9780425277973As long as you think feeling angry is fun (does it say awful things about my personality that I do?), Linda Tirado’s Hand to Mouth is a fun little book.

Unlike Barbara Ehrenreich’s Nickel and Dimed, Tirado’s main focus isn’t analyzing why people are poor — she states, bluntly and in my opinion correctly, that the issue is simply not enough money.  Wages are low, hours are short (with bonus structural impediments to taking second jobs in order to compensate for short hours), and debt (especially medical debt) is high.

There are a few sections with analysis like what you may have read in Ehrenreich’s work, about the high cost of financial transactions for poor people, for instance, but primarily Tirado’s book is a narrative about her own experiences feeling spiritually and physically oppressed by poverty.  And that’s great.  I’m not sure there’s another book like this written by someone who’s lived in that world (a world shared by ca. 1/3 of the populace of the United States) for as long as she has, which is part of what makes the book so compelling.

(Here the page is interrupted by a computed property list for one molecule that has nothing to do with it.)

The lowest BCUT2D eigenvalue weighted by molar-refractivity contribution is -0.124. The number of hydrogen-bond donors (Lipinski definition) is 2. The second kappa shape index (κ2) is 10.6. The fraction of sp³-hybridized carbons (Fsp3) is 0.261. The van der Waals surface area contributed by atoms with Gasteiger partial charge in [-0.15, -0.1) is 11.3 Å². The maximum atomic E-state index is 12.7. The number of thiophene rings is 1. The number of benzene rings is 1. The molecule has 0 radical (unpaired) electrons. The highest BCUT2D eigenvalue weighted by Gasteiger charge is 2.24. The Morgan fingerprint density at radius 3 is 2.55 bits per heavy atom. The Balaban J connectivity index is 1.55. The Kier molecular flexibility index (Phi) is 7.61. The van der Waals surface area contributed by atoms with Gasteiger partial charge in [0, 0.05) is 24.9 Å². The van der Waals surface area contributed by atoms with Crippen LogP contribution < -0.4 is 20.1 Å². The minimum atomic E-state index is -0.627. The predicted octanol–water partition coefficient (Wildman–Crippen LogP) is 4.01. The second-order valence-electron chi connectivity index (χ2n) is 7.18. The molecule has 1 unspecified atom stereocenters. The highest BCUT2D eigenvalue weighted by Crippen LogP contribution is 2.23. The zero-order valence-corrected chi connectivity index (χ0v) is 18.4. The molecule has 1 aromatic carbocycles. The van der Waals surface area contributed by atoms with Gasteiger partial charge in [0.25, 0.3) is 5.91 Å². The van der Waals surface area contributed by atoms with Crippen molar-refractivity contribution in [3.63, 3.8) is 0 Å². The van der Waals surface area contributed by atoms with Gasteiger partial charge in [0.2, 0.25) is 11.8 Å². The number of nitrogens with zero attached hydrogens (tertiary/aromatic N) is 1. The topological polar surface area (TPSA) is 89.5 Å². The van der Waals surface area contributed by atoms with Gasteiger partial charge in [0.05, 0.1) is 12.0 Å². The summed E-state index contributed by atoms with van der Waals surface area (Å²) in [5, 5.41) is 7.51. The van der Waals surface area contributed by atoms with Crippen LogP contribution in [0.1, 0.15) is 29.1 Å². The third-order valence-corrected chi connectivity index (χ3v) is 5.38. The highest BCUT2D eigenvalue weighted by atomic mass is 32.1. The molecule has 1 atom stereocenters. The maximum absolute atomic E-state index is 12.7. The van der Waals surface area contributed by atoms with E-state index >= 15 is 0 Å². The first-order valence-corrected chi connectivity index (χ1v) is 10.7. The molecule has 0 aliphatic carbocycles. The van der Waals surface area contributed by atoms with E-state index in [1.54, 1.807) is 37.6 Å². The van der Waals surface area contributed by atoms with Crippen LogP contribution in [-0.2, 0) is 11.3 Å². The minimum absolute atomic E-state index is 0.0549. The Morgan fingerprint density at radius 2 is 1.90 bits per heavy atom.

I was very appreciative to have a tour guide whom I could trust to have all the little details right.  And, yes, it’s angering.  It’s bleak and off-putting.  But Tirado has a charming sense of humor, which helps her work go down easier… and, honestly, itshouldn’t go down too easy.  I’d like to think that people better off than Tirado should hate themselves a little while reading her book; couldn’t we have done more to fix things, so that her book would’ve never been written?

I know I didn’t do enough.  I spent many years doing biomedical research; my successes might help wealthy people live a little longer.  But, in terms of maximizing well-being, more research findings aren’t what we need.

Like, okay, the ongoing HIV/AIDS crisis is something I care a lot about, and my father is an infectious disease doctor who has been researching ways to help for years, and has recently begun another research initiative in Kenya that local doctors and scientists will be participating in… but, still, is it possible that economic initiatives could ameliorate the crisis more readily than biomedical research?  Yes.  Definitely.  AIDS is still a big deal in the United States, for instance, but suffering is decidedly correlated with poverty.  If you’re lucky enough to be related to someone who works in the right clinics, you can hear stories about all sorts of people who’ve come up with a raw deal from life, but the few big news stories I’ve seen lately are set in regions of economic blight (e.g. this one, from my own home state of Indiana).